okay! this ranks up in a top percentile for odd questions, but i think the answer is straight forward.
the two conditions added
- devoted to wings that make it capable of flight.
- majority of its mass beneath the skin level
make it difficult to propose anything workable.
an insect the size of a pigeon is not going to be able to fly. The strength to weight ratio is against it. Insect muscles operating inside an exoskeleton cannot exert the kind of power needed to operate wings large enough to lift 1-2 kilos. Birds wings have all kinds of design features that give them aerodynamic advantages over what are possible for insectile wings. So even using 4 wings physics and bio-mechanics are against it. And a fundamental of insect wings is that they are fragile, rigid, and cannot fold.
They have evolved to sapience but are possibly not tool using as their modus operandi is to take over creatures that can do all that nasty manual labour for them. This means the 12 limbs need not have manipulators .. except for whatever is needed to get food to the food inlet/orifice (mouth). Lets say 2 for that leaving 10 for walking.
Now the use of the word "Phasing" to describe how the parasite enters the brain dodges a whole lot of problems that would make it hard to explain how a mechanical connection would work. So the beastie has some way of partly dematerialising so that it physically overlaps the volume of the target creatures brain.
the question specifically said "phasing" which in modern scifi terms means two objects sharing the same physical volume in some manner.
Any method of mechanical attachment requires that we equip the insect with something that would allow it to enter the body of a target organism without killing it. But this raises a host of problems, not least of which is what to do with the wings. Additional problems include how to keep the subject from bleeding out from a pigeon sized wound, how it would connect to the nervous system, and how it would extract itself when the subject host finally expired.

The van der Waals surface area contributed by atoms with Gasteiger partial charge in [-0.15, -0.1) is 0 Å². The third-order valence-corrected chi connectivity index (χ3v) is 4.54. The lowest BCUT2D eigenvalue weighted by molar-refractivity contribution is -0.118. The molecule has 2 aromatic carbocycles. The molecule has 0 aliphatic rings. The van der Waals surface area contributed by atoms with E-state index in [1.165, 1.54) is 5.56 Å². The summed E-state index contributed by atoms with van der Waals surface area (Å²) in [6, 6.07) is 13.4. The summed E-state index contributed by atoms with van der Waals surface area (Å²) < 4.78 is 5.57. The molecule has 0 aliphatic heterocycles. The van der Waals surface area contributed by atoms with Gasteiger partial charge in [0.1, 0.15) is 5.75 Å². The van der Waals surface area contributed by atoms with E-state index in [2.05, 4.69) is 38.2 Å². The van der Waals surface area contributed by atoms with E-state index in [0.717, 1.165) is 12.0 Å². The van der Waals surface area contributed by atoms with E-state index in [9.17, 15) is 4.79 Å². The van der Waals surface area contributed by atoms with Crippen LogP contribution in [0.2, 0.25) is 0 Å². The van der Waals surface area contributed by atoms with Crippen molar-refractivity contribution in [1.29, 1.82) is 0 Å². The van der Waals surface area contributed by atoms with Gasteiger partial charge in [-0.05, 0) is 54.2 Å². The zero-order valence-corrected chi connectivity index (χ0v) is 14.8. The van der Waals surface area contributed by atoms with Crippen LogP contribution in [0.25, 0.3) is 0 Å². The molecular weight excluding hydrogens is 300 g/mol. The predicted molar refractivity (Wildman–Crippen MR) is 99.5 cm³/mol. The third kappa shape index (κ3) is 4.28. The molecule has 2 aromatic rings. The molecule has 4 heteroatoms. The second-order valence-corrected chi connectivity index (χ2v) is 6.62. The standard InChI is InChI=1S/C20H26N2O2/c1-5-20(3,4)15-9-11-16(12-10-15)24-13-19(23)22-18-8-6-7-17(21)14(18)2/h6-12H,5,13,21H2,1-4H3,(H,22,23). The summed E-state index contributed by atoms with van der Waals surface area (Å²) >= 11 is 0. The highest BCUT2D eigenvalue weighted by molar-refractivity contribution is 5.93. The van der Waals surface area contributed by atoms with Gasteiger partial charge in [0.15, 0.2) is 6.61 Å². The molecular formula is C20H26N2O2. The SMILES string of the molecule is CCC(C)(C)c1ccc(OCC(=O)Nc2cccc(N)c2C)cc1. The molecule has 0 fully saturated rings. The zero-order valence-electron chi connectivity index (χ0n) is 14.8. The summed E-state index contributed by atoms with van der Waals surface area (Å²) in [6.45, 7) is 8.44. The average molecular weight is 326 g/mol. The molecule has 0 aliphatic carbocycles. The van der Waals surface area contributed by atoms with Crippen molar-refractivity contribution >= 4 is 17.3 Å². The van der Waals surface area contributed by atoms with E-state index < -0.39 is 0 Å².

So whatever control over matter-space-time they have for the phasing effect could obviously have the side effects of allowing chemical and /or electrical bi-directional transfer of information .. thus permitting mind control at both of the levels required. And clearly the nuclear option is just injecting a lethal level of energy that fries the neurons.
so .. basically it is a 10 legged insect that could have pincers or claws on the end of each leg according to the authors desire.
A comment from the questioner suggests that he wants an answer that does not break physics, so no "phasing" solutions need apply - in combination with the second new condition any solution is .. doubtful.
A pigeon sized, winged insect might be fit into a human skull, if the brains, and its wings were removed.
For a purely electro-mechanical connection to give the required control over memories the invading insect would have to have direct access to the brain. It cannot co-locate with the brain inside the skull, and below the neck it could only attach to sensory and motor neurons.
So what is left is to make connections through the skull from outside, via its mouth, or other orifice. A connection through its exoskeleton is not possible.
To be able to do this it would need to somehow stupefy or paralyse its intended host, attach itself to the outside of the skull and then burrow in by drilling, or dissolving, though the bone. Lastly it would have to insert fibers or threads capable of carrying neural signals en masse, and then somehow map the hosts memories in the uncharted expanse of the hosts mind.
But an outside connection proposal leaves a large insect clinging to the outside of the skull, which breaks the last condition so .. my answer remains - a ten legged bug that uses phasing to occupy the space between a hosts ears and some kind of "magical" connection to its brain to allow it to read and write the hosts memories.